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Black Forest Academy's Josh Jung, named the tournament's most valuable player, scores the match's second-to-last point on a dink over the American Overseas School of Rome defensive block on Saturday, Oct. 29, 2022. Jung would score a kill on the next point, ending the match.

Black Forest Academy's Josh Jung, named the tournament's most valuable player, scores the match's second-to-last point on a dink over the American Overseas School of Rome defensive block on Saturday, Oct. 29, 2022. Jung would score a kill on the next point, ending the match. (Kent Harris/Stars and Stripes)

AVIANO AIR BASE, Italy – Josh Jung made one notable mistake at the DODEA-Europe boys volleyball championships.

Actually, he made it before the event began.

“He forgot his jersey,” Black Forest Academy coach Lance Dockrey said Saturday after the Falcons defeated the American Overseas School of Rome 25-16, 25-19, 26-24 for the title.

Jung, sporting the No. 13, was named the most valuable player and fittingly scored the last two points of the match.

“It’s insane,” the 6-foot-1 senior said. “It feels so good right now.”

Jung has played three years at the international school in Kandern, Germany, and has never lost a match in volleyball. Basketball and track are another story.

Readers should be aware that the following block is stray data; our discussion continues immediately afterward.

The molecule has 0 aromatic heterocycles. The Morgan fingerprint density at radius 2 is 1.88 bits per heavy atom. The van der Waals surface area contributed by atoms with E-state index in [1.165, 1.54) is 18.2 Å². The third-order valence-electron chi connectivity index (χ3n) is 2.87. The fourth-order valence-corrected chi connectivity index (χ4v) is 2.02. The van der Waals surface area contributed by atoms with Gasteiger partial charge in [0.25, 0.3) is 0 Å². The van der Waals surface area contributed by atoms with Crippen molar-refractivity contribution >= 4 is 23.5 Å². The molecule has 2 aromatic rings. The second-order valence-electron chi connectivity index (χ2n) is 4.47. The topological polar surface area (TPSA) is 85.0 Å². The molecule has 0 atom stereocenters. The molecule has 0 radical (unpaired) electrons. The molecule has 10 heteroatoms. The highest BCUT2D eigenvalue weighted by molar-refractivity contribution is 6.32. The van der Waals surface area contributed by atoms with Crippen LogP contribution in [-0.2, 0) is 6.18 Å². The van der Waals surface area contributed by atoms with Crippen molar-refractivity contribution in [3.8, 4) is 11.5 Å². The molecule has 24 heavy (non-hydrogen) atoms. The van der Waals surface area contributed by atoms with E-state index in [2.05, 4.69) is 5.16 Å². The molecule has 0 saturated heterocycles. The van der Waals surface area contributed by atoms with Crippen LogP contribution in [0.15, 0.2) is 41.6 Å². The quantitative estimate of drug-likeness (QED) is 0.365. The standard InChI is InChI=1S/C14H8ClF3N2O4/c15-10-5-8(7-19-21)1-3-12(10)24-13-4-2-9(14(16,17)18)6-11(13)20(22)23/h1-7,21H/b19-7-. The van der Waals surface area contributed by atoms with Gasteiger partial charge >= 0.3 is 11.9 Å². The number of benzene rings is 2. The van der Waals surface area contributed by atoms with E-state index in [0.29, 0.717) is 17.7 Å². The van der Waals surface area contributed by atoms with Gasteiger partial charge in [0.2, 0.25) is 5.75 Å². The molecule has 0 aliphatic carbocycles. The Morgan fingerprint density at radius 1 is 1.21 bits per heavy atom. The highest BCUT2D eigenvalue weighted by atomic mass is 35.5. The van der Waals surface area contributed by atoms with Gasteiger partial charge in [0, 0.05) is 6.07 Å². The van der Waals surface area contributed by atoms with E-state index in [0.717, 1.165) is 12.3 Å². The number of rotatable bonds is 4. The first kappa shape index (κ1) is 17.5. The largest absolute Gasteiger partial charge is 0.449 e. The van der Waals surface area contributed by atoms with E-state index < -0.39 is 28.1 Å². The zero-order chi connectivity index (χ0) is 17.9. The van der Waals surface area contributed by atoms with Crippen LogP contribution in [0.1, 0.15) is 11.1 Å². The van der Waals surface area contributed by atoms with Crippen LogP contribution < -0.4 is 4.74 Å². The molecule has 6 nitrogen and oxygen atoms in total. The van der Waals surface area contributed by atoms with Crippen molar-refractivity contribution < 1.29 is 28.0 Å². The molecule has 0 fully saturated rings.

“And basketball is my sport,” Jung said. “Maybe we can have the same kind of success in basketball.”

If the rest of his teammates play basketball as well as they do volleyball, that can’t be ruled out. Several other Falcons could have been named MVP. Sophomore Timothy Sivonen starred both at the net and the service line. Team captain Joey Ebenroth might not have made a bad set during the match. Peter Cagwin, Boston Dockrey and Ethan Hernandez would be stars on any other team in the tournament.

Black Forest Academy’s Timothy Sivonen tries to get the ball past the American Overseas School of Rome block of Aureliene Berthet, left, and Thomas Brown-Samper during the championship match of the DODEA-Europe boys volleyball tournament Saturday, Oct. 29, 2022.